Building, Making, Programing in 2016

Higher-Order thinking skills rock. While I can still name off all 50 states, the preamble, and tell you the process of mitosis, I still struggle to appreciate the value in memorizing information. That is unless that information directly supports something bigger than itself. Because of this, I tend to gravitate towards anything that can challenge students curiosity and desire to figure something out, especially if this thing is really complicated. Then we will are able to provide learners with exciting and engaging avenues to develop skills to solve problems, interact with people, and be thoughtful and caring. Then, I won’t mind that they can just Google who wrote the Gettysburg Address.

Here is a list of apps and devices that are great ways to develop learner’s higher-order thinking skills (problem-solving, critical thinking, sequence, and syntax), and beyond.
1. Osomo – ($$) This device uses the iPad to challenge learners to solve puzzles. These puzzles, come in the form of words, shapes, and even challenge learners to draw their own puzzles to solve. (My kids love this.)
2. Sphero – ($$$) These devices can be controlled via an app and programmed using an app called Tickle to challenge learners on so many levels. spatial understanding, distance, movement, velocity, not to mention trendy skills like coding!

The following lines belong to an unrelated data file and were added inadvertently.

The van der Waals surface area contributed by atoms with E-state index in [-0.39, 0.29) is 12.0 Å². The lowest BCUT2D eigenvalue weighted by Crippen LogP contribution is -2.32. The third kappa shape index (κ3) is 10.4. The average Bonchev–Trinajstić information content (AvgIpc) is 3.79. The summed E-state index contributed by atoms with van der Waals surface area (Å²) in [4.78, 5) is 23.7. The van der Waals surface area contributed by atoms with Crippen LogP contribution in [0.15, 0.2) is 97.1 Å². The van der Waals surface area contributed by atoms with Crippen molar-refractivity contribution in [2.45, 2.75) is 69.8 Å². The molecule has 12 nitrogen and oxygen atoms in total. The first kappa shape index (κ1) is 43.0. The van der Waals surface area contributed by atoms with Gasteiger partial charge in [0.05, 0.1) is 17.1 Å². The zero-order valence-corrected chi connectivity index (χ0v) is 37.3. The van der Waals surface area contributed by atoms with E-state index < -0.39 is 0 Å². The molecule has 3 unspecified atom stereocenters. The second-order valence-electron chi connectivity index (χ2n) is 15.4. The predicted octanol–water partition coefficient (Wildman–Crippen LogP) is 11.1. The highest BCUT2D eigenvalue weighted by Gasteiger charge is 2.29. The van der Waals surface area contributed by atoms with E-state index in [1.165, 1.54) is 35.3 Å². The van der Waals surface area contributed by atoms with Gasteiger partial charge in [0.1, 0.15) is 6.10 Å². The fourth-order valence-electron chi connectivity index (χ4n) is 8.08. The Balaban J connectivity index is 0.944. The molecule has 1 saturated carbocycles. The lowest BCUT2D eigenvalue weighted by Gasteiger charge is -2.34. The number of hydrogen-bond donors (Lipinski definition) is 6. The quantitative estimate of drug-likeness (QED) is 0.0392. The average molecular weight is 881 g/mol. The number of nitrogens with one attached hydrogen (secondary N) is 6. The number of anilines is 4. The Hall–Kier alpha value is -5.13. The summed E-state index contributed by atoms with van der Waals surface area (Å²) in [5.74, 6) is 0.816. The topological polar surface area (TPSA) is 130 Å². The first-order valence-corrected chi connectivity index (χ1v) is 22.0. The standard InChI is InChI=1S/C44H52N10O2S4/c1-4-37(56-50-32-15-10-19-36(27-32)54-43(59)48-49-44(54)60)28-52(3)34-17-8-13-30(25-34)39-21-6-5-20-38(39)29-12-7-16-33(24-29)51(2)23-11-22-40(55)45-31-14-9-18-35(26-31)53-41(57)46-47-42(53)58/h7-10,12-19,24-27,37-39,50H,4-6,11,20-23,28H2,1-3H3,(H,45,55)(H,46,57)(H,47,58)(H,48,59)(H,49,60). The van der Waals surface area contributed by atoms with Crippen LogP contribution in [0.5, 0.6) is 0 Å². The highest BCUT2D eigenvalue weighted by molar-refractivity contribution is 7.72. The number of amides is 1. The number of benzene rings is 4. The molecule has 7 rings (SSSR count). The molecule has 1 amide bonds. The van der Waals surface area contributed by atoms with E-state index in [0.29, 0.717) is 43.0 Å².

3. Little Bits – ($$$) This product is a plug and play (literally) engineering set that lets learners build out as complex of a circuit as they can imagine. Little Bits pushes just about every critical thinking skills to the max. “If it’s broke, fix it!”, is a perfect mantra for this way of learning.
4. Scratch Jr.  – (Free) This coding app for the iPad (and android) uses blocks to build out a story by programming characters to interact in the with one another. Students can use this app to not only learn basic sequencing skills but also to develop literacy as they learn to communicate a storyline and animate characters.
This is not a new list, nor a complete one, but I believe that I do add an interesting insight into just what makes these devices powerful tools to support classroom learning.

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